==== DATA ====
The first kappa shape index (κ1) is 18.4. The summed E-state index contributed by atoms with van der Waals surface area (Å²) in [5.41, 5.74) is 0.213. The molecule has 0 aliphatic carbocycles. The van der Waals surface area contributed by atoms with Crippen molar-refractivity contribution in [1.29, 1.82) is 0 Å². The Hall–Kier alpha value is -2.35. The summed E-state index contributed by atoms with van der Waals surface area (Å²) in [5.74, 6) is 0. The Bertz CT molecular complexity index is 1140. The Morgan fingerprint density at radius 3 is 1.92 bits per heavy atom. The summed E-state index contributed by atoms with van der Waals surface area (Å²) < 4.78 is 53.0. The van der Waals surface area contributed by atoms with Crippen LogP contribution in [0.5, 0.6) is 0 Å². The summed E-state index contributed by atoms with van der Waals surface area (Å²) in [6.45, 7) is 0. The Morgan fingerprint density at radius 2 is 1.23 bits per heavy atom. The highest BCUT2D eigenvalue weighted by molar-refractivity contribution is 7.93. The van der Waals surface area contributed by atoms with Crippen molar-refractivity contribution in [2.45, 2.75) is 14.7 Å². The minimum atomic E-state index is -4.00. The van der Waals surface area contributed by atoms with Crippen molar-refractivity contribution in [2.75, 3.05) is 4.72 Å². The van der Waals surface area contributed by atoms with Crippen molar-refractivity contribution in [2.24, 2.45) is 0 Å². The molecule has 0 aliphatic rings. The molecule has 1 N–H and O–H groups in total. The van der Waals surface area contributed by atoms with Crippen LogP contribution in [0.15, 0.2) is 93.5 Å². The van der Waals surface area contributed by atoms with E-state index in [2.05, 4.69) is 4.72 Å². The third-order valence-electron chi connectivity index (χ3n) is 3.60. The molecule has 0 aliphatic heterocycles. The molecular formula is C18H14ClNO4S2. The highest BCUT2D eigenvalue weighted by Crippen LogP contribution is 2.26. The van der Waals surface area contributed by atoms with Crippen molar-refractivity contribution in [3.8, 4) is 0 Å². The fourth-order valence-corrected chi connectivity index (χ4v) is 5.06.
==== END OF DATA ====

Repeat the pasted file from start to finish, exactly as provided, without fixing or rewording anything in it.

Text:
The first kappa shape index (κ1) is 18.4. The summed E-state index contributed by atoms with van der Waals surface area (Å²) in [5.41, 5.74) is 0.213. The molecule has 0 aliphatic carbocycles. The van der Waals surface area contributed by atoms with Crippen molar-refractivity contribution in [1.29, 1.82) is 0 Å². The Hall–Kier alpha value is -2.35. The summed E-state index contributed by atoms with van der Waals surface area (Å²) in [5.74, 6) is 0. The Bertz CT molecular complexity index is 1140. The Morgan fingerprint density at radius 3 is 1.92 bits per heavy atom. The summed E-state index contributed by atoms with van der Waals surface area (Å²) < 4.78 is 53.0. The van der Waals surface area contributed by atoms with Crippen LogP contribution in [0.5, 0.6) is 0 Å². The summed E-state index contributed by atoms with van der Waals surface area (Å²) in [6.45, 7) is 0. The Morgan fingerprint density at radius 2 is 1.23 bits per heavy atom. The highest BCUT2D eigenvalue weighted by molar-refractivity contribution is 7.93. The van der Waals surface area contributed by atoms with Crippen molar-refractivity contribution in [2.45, 2.75) is 14.7 Å². The minimum atomic E-state index is -4.00. The van der Waals surface area contributed by atoms with Crippen molar-refractivity contribution in [2.75, 3.05) is 4.72 Å². The van der Waals surface area contributed by atoms with Crippen molar-refractivity contribution in [2.24, 2.45) is 0 Å². The molecule has 0 aliphatic rings. The molecule has 1 N–H and O–H groups in total. The van der Waals surface area contributed by atoms with Crippen LogP contribution in [0.15, 0.2) is 93.5 Å². The van der Waals surface area contributed by atoms with E-state index in [2.05, 4.69) is 4.72 Å². The third-order valence-electron chi connectivity index (χ3n) is 3.60. The molecule has 0 aliphatic heterocycles. The molecular formula is C18H14ClNO4S2. The highest BCUT2D eigenvalue weighted by Crippen LogP contribution is 2.26. The van der Waals surface area contributed by atoms with Crippen molar-refractivity contribution in [3.8, 4) is 0 Å². The fourth-order valence-corrected chi connectivity index (χ4v) is 5.06.